Courtesy of The White House
Courtesy of The White House


On September 17, the UC Regents rejected the proposed “Statement of Principles Against Intolerance” in favor of rewriting the language of the document to better suit the requests made by public speakers at their monthly meeting. The proposal’s purpose is to combat any acts of intolerance across all University of California campuses, especially in light of the many displays of anti-Semitism witnessed in the past year: at UC Davis, a Jewish fraternity was defaced with swastikas, while, at a UCLA student council elections meeting, Rachel Beyda was questioned if she was capable of maintaining “an unbiased view” given that she was “a Jewish student and very active in the Jewish community.” These acts of anti-Semitism have been tied to the rising tensions and conflicts occurring between Israel and Palestine.


In light of these recent events, the UC Regents have been faced with requests to rectify the fact that the proposed statement doesn’t mention the phrase “anti-Semitism.” In order to curb anti-Semitic activity, Jewish organizations and leaders have asked that the US State Department’s specify the definition of anti-Semitism, which includes “blaming Israel for all inter-religious or political tensions” or “denying Israel the right to exist.”


Beyond the arguments that adopting such a statement may jeopardize academic expression or criticism on the Israel and Palestine conflict, if the UC Regents follow through with these requests, they will demonstrate preference to only one minority group facing oppression. The “Statement of Principles Against Intolerance” should seek to withstand oppression and hatred to all minority groups — not just the Jewish community.


However, this is not to say that the increasing intolerance upon the Jewish community is not important to this statement. It is, yet what about the one to four women who have been sexually victimized on their university campuses? What about the African-American student’s unequal experience at UC Berkeley, which even Chancellor Nicholas Dirks commented that they “feel the least respected of any group” according to a campus survey due to occurrences like being “excluded from study groups, ignored during class discussions, verbally harassed at parties and social events…” What about the Asian-Americans and Mexican-Americans at UCLA who were blatantly targeted by a flyer filled to the brim with racist and sexist slurs, which was sent directly to the campus’ Asian-American Studies Center. On UC campuses, more instances of intolerance based on religion, ethnicity, nationality, class, gender, sexuality and other characteristics can be named.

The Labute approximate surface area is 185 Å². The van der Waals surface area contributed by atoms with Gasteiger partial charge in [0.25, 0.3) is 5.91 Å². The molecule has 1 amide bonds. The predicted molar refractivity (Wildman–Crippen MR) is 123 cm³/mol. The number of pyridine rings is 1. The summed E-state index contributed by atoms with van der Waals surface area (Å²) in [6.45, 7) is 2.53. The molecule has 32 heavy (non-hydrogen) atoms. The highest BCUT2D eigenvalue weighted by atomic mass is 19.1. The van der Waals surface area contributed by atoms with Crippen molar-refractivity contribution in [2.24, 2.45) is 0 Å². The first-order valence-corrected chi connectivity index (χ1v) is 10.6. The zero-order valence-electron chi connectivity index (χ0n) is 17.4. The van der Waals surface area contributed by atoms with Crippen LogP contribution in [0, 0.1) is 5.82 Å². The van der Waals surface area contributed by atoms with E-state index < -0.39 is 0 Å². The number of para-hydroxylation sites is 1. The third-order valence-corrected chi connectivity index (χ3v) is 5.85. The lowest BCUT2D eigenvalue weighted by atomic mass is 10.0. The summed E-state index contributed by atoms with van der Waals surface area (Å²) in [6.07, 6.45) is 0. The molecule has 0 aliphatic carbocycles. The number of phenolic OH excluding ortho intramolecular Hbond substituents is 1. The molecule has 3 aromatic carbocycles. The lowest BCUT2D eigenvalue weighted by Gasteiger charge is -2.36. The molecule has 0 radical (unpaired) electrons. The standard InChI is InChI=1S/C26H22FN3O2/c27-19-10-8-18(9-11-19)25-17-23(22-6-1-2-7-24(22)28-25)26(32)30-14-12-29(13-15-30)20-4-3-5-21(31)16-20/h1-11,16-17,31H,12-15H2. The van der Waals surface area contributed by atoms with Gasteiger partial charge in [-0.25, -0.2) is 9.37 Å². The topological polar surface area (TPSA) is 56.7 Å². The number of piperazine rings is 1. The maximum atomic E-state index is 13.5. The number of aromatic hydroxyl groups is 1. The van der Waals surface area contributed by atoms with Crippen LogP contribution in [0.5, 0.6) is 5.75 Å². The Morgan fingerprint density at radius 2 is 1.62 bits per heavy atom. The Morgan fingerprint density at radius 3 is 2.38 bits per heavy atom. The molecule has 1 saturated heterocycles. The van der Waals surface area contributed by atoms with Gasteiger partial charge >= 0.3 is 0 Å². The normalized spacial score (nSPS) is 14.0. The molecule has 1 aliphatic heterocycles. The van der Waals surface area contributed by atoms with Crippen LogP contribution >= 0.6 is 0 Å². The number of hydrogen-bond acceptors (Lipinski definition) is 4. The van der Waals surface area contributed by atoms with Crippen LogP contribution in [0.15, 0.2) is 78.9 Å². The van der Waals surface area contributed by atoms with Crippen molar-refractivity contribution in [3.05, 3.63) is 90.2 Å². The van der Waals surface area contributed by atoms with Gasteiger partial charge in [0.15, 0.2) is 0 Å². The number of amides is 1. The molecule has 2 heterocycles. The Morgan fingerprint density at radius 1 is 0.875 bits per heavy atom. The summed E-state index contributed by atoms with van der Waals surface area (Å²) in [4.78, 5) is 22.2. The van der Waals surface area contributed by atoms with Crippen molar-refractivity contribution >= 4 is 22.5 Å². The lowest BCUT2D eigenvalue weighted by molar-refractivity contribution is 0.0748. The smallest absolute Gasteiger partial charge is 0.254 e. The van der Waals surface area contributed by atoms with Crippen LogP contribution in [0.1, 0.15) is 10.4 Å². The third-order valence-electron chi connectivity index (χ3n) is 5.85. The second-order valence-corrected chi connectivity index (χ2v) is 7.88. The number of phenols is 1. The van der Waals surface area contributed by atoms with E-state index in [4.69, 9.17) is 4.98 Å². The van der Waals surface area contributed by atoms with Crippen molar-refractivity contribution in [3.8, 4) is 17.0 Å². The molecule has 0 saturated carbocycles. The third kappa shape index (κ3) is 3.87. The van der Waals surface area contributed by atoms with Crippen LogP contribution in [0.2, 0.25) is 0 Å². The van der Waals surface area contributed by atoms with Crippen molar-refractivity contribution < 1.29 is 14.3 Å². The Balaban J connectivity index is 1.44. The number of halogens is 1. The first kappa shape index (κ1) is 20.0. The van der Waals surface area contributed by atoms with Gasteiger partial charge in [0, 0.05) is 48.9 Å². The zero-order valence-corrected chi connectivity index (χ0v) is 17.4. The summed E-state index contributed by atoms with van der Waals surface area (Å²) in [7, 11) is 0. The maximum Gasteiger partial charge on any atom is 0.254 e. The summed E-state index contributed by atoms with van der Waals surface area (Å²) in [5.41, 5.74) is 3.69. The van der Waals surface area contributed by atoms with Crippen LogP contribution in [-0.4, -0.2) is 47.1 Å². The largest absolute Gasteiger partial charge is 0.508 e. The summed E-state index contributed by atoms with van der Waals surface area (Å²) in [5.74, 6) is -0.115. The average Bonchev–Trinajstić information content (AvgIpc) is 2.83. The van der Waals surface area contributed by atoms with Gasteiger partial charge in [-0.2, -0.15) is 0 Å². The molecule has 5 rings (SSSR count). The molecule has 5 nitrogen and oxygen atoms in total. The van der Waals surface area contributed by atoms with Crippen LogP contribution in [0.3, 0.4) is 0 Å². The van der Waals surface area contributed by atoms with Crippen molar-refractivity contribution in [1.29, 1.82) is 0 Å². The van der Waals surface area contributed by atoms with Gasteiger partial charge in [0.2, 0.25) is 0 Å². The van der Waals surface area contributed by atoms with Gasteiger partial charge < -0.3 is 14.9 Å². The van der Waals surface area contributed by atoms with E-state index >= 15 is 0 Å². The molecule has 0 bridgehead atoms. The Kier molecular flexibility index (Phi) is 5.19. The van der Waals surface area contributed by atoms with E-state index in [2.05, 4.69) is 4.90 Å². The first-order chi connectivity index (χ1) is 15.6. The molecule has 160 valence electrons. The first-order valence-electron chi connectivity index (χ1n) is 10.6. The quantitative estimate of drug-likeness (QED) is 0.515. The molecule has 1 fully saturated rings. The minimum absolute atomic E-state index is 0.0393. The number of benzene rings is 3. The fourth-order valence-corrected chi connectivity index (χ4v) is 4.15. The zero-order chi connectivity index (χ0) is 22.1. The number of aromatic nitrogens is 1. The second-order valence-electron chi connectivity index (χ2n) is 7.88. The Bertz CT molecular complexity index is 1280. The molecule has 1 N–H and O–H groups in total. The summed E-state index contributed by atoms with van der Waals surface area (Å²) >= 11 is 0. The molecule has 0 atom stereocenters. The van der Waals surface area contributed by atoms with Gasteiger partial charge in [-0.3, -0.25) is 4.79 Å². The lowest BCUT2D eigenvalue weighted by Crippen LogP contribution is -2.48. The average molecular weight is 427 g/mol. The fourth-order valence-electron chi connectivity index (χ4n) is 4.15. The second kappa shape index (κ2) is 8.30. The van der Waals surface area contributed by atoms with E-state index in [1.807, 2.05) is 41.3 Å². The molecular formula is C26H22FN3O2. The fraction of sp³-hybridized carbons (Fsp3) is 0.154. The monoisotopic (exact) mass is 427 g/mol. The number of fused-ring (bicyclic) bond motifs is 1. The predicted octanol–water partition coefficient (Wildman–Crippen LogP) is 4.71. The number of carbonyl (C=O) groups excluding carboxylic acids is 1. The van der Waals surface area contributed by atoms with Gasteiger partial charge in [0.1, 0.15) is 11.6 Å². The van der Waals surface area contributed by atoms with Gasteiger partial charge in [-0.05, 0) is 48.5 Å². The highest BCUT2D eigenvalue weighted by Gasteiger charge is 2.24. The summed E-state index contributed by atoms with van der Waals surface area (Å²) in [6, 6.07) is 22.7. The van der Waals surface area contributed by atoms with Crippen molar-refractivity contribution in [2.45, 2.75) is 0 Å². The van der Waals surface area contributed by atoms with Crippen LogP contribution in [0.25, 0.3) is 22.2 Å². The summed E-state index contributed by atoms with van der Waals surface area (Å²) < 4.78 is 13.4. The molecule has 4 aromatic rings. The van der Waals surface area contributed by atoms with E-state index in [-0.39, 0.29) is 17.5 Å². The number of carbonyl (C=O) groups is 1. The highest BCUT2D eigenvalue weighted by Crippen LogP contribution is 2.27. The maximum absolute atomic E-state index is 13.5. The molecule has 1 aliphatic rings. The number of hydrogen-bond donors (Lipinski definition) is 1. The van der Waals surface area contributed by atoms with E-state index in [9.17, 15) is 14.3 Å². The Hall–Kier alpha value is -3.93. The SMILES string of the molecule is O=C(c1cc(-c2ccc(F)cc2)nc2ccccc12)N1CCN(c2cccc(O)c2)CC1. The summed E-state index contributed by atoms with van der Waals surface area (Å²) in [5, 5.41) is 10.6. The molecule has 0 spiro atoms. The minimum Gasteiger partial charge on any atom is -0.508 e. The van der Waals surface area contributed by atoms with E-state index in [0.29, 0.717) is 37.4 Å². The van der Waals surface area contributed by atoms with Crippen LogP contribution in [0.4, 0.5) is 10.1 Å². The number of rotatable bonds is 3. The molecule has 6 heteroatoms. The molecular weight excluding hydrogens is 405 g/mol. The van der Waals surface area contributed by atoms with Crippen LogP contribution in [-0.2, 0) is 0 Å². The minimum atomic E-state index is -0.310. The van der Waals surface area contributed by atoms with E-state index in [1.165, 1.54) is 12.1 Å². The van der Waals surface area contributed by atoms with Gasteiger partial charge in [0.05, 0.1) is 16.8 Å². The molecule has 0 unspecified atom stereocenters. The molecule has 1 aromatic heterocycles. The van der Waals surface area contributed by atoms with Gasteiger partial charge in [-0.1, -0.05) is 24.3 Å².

With national media outlets like the Washington Post and the Huffington Post paying close attention to this situation, the UC Regents may feel pressure to comply with the requests to specifically include anti-Semitism, yet it must consider all minority groups when it comes to intolerance on its campuses.

Some believe that in order to consider all minority groups within this document that the UC Regents should clearly define each minority group for clarity. However, attempting to define each minority group and what counts as intolerance against said groups can be another form of discrimination. In attempting to define each minority group, another can be forgotten in favor of more publicized minority groups.

Instead, the UC Regents should narrow their focus on the statement’s definition of intolerance, which can be handled a number of ways. They can maintain the current definition from the proposal as it already lists various intolerable acts. They can further specify verbal and physical acts that can result in psychological or physical damage, or specify a differentiation between direct or indirect intolerance that pose a clear and present danger.


In regards to the recent anti-Semitic acts, the UC Regents should consider, as the AMCHA Initiative has urged, “developing initiatives for educating the campus community about anti-Semitism and anti-Jewish discrimination.” Yet, these initiatives should not come in the form of the “Statement of Principles Against Intolerance.” This document must cater to all acts of intolerance thrusted on all minority groups. Despite being one of the most esteemed university systems in the world, the University of California campuses have much to learn if acts of intolerance continue.



  • The Editorial Board

    The Highlander editorials reflect the majority view of the Highlander Editorial Board. They do not necessarily reflect the opinions of the Associated Students of UCR or the University of California system.